The Gray Lady treats Ma Bell to a largely laudatory article. Though slow to commercialize its bright ideas, says the New York Times, Bell Labs succeeds by supporting fundamental scientific research while its competitors slash basic R&D spending.
Such Exquisite Taste
The novel industry of consumer genetics is sequencing our sense of smell, writes the Washington Post.
CNET pulls out all the stops in its coverage of Microsoft’s latest release: Office XP. Though short on surprises (aside from “Clippy lives!”), the package features some interesting analysis.
Get Ben Affleck on the Phone
The U.S. is girding for space warfare, reports New Scientist. It’s easy to kill satellites, says the article, but no one’s figured out how to defend them, so expect the first battle to look like Pearl Harbor in space.
The Bread Also Rises
Is that lovin’ in the oven? Nope. It’s gluten, whose secret recipe is now known, researchers tell the Times.
They Said I Was Mad
In this month’s Scientific American a scientist explains why his giant robot fly is a good idea and not just nightmare fodder. Short answer: bugs still fly better than we do.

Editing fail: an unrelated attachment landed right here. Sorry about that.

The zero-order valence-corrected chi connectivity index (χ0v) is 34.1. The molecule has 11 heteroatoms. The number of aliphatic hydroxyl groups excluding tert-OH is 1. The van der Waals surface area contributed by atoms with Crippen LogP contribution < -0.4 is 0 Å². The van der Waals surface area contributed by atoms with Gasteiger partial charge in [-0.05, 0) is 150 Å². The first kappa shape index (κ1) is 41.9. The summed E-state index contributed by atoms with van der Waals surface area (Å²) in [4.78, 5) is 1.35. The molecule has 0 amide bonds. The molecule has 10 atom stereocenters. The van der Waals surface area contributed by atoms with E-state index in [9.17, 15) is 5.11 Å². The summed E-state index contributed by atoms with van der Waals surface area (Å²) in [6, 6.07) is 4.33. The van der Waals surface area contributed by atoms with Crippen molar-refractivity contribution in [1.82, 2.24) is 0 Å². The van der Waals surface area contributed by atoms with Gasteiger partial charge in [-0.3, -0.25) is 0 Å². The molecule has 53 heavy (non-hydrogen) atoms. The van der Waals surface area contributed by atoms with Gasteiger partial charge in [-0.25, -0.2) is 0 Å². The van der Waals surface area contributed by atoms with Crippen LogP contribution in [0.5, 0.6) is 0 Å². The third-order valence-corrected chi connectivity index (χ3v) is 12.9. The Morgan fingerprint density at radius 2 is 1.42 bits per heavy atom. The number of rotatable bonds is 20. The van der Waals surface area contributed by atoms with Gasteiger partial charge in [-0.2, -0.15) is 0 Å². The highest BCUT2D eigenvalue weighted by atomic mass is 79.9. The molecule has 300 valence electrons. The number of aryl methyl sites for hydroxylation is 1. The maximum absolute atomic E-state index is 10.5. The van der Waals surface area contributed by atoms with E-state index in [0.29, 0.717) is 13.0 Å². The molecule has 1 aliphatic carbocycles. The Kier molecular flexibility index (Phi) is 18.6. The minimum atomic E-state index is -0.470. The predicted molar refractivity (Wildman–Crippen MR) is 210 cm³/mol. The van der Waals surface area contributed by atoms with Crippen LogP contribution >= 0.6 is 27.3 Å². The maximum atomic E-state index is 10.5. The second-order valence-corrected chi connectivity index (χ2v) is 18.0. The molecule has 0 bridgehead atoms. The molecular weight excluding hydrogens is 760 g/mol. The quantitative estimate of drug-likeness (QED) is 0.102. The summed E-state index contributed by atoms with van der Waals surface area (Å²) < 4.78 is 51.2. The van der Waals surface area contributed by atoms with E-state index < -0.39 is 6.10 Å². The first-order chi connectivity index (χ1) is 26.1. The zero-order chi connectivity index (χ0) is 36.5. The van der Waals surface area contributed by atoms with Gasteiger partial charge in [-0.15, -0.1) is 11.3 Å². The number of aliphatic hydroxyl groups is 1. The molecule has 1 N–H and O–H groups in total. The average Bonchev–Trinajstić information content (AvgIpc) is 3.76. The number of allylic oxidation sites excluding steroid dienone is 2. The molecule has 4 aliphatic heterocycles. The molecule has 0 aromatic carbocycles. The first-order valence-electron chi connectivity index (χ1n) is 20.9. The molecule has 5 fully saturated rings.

Last Week: The Best of the Rest
This new data poisoning tool lets artists fight back against generative AI
The tool, called Nightshade, messes up training data in ways that could cause serious damage to image-generating AI models.
Rogue superintelligence and merging with machines: Inside the mind of OpenAI’s chief scientist
An exclusive conversation with Ilya Sutskever on his fears for the future of AI and why they’ve made him change the focus of his life’s work.
Data analytics reveal real business value
Sophisticated analytics tools mine insights from data, optimizing operational processes across the enterprise.
Driving companywide efficiencies with AI
Advanced AI and ML capabilities revolutionize how administrative and operations tasks are done.
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